Months later, the archives project has been scrapped altogether, and there’s still no announcement on the new library and community center, leaving some council members wondering of the project is still in the works.
Metro Finance Director Richard Riebeling said the city is conducting appraisals on the mall’s value. He said as soon as the administration can negotiate a “fair deal” with CBL & Associates Properties, the mall’s owner, Metro would buy former J.C. Penney building to house the library and center.
“We have money in the capital budget to build the community center and library there,” Riebeling said. “And that’s still our plan.”
He shook off the notion that Antioch is somehow deprived of public investments.
“I think there’s probably 35 [council] districts in this city that would probably feel the same way,” he said. “That being said, it is true that area has grown at a level much faster than the rest of the county, and so I think needs need to be addressed. If in fact, there’s things that need to be done — road projects or other development — assuming we’re around for a second term, those are some issues that need to be addressed.”
Southeast Davidson County has received some new projects. A new firehouse is slated for Hobson Pike. Cane Ridge High School, which according to Metro schools data is under capacity, opened three years ago to help overcrowded Antioch High. Funds have been allotted for a new elementary school in the Cane Ridge area.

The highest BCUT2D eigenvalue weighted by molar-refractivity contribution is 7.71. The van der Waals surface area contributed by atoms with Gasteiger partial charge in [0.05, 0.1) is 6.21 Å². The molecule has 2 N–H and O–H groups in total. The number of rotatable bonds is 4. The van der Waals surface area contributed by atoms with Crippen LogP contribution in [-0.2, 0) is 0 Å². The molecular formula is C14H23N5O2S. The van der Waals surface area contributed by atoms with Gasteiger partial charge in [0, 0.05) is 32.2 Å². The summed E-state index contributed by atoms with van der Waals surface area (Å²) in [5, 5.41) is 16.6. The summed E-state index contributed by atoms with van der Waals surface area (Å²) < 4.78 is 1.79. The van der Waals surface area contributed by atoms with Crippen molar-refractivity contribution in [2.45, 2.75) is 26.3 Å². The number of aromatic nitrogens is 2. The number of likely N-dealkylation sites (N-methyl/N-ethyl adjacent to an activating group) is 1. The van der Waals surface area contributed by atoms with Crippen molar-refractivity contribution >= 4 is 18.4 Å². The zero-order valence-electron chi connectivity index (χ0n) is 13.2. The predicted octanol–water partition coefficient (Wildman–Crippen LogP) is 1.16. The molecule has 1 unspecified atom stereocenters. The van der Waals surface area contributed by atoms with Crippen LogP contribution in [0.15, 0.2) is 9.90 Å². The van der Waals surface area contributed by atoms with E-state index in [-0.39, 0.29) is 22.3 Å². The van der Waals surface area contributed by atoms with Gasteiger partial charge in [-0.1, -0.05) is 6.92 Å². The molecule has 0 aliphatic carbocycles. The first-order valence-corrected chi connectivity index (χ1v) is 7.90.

But Councilman Robert Duvall, who represents parts of Antioch, said he’s concerned with some basic investments in parts of his district near Mt. View Road, especially sidewalks, a situation he described as “horrible.” He said the only sidewalks in some areas came from developers. Duvall said Thomas Edison Elementary School and John F. Kennedy Middle School don’t have adequate sidewalks.
“Kids have to get out on these dangerous two-lane roads if they walk to school,” Duvall said. “That is a big detriment to the area.”
Metro Public Works Director Billy Lynch said his department received $12 million for repaving projects and another $12 million for sidewalks for the current fiscal year, twice the sum the mayor and council typically authorize. Throughout Duvall’s area, Lynch said there’s approximately $778,000 set aside for sidewalks over the next few years, and more than $500,000 for paving projects.
“That’s quite a bit,” he said. “We try to take where the worst roads are, prioritize them. Same with sidewalks. We have to work in all 35 districts to make sure we’re covering the entire city.”
Looking over his data, Lynch, a grizzled Metro veteran, can run down a laundry list of Public Works activity in southeast Davidson County: expanded curbside recycling, hundreds of traffic sign and signal requests, bridge maintenance and several completed paving and sidewalks projects.
“There’s not a district in this city that Public Works has not responded to in large numbers,” Lynch said.